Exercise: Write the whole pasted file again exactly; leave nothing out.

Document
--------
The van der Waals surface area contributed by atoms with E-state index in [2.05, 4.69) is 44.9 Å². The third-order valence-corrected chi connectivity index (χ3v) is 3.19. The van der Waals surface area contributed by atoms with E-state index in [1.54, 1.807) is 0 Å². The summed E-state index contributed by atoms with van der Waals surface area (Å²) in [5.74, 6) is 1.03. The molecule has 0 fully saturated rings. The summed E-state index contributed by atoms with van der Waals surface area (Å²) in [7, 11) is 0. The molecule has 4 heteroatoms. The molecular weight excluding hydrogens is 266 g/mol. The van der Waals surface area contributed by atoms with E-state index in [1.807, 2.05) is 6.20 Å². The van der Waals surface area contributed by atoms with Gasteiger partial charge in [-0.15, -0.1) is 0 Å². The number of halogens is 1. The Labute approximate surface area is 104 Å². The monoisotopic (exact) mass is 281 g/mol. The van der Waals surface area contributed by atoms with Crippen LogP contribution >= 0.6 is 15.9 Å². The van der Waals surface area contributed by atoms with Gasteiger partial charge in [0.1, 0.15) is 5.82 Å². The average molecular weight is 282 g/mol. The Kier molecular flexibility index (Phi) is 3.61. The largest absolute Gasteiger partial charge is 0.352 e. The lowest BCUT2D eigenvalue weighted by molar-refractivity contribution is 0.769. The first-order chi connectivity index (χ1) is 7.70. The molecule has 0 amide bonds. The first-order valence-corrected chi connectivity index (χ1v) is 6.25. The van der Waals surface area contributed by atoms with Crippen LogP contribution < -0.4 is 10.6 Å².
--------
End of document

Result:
The van der Waals surface area contributed by atoms with E-state index in [2.05, 4.69) is 44.9 Å². The third-order valence-corrected chi connectivity index (χ3v) is 3.19. The van der Waals surface area contributed by atoms with E-state index in [1.54, 1.807) is 0 Å². The summed E-state index contributed by atoms with van der Waals surface area (Å²) in [5.74, 6) is 1.03. The molecule has 0 fully saturated rings. The summed E-state index contributed by atoms with van der Waals surface area (Å²) in [7, 11) is 0. The molecule has 4 heteroatoms. The molecular weight excluding hydrogens is 266 g/mol. The van der Waals surface area contributed by atoms with E-state index in [1.807, 2.05) is 6.20 Å². The van der Waals surface area contributed by atoms with Gasteiger partial charge in [-0.15, -0.1) is 0 Å². The number of halogens is 1. The Labute approximate surface area is 104 Å². The monoisotopic (exact) mass is 281 g/mol. The van der Waals surface area contributed by atoms with Crippen LogP contribution >= 0.6 is 15.9 Å². The van der Waals surface area contributed by atoms with Gasteiger partial charge in [0.1, 0.15) is 5.82 Å². The average molecular weight is 282 g/mol. The Kier molecular flexibility index (Phi) is 3.61. The largest absolute Gasteiger partial charge is 0.352 e. The lowest BCUT2D eigenvalue weighted by molar-refractivity contribution is 0.769. The first-order chi connectivity index (χ1) is 7.70. The molecule has 0 amide bonds. The first-order valence-corrected chi connectivity index (χ1v) is 6.25. The van der Waals surface area contributed by atoms with Crippen LogP contribution < -0.4 is 10.6 Å².